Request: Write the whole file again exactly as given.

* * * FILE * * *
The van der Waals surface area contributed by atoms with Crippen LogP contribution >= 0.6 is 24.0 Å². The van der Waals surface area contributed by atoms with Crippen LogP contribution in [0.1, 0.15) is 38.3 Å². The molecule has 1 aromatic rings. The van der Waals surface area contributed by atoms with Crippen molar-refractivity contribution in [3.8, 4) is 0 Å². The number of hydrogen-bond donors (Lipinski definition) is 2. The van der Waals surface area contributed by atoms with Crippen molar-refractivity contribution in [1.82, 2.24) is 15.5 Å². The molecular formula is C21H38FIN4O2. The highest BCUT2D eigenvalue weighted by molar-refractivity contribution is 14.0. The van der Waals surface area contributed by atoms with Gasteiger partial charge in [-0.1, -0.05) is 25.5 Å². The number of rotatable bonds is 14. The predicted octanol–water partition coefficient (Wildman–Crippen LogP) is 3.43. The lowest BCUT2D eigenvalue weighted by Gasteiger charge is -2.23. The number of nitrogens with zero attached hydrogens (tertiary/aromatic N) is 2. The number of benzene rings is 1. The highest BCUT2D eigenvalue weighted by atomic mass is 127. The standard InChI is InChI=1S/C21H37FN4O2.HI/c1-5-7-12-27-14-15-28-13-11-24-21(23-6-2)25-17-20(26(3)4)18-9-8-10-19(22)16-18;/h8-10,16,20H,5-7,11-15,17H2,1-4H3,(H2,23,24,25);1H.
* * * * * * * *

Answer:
The van der Waals surface area contributed by atoms with Crippen LogP contribution >= 0.6 is 24.0 Å². The van der Waals surface area contributed by atoms with Crippen LogP contribution in [0.1, 0.15) is 38.3 Å². The molecule has 1 aromatic rings. The van der Waals surface area contributed by atoms with Crippen molar-refractivity contribution in [3.8, 4) is 0 Å². The number of hydrogen-bond donors (Lipinski definition) is 2. The van der Waals surface area contributed by atoms with Crippen molar-refractivity contribution in [1.82, 2.24) is 15.5 Å². The molecular formula is C21H38FIN4O2. The highest BCUT2D eigenvalue weighted by molar-refractivity contribution is 14.0. The van der Waals surface area contributed by atoms with Gasteiger partial charge in [-0.1, -0.05) is 25.5 Å². The number of rotatable bonds is 14. The predicted octanol–water partition coefficient (Wildman–Crippen LogP) is 3.43. The lowest BCUT2D eigenvalue weighted by Gasteiger charge is -2.23. The number of nitrogens with zero attached hydrogens (tertiary/aromatic N) is 2. The number of benzene rings is 1. The highest BCUT2D eigenvalue weighted by atomic mass is 127. The standard InChI is InChI=1S/C21H37FN4O2.HI/c1-5-7-12-27-14-15-28-13-11-24-21(23-6-2)25-17-20(26(3)4)18-9-8-10-19(22)16-18;/h8-10,16,20H,5-7,11-15,17H2,1-4H3,(H2,23,24,25);1H.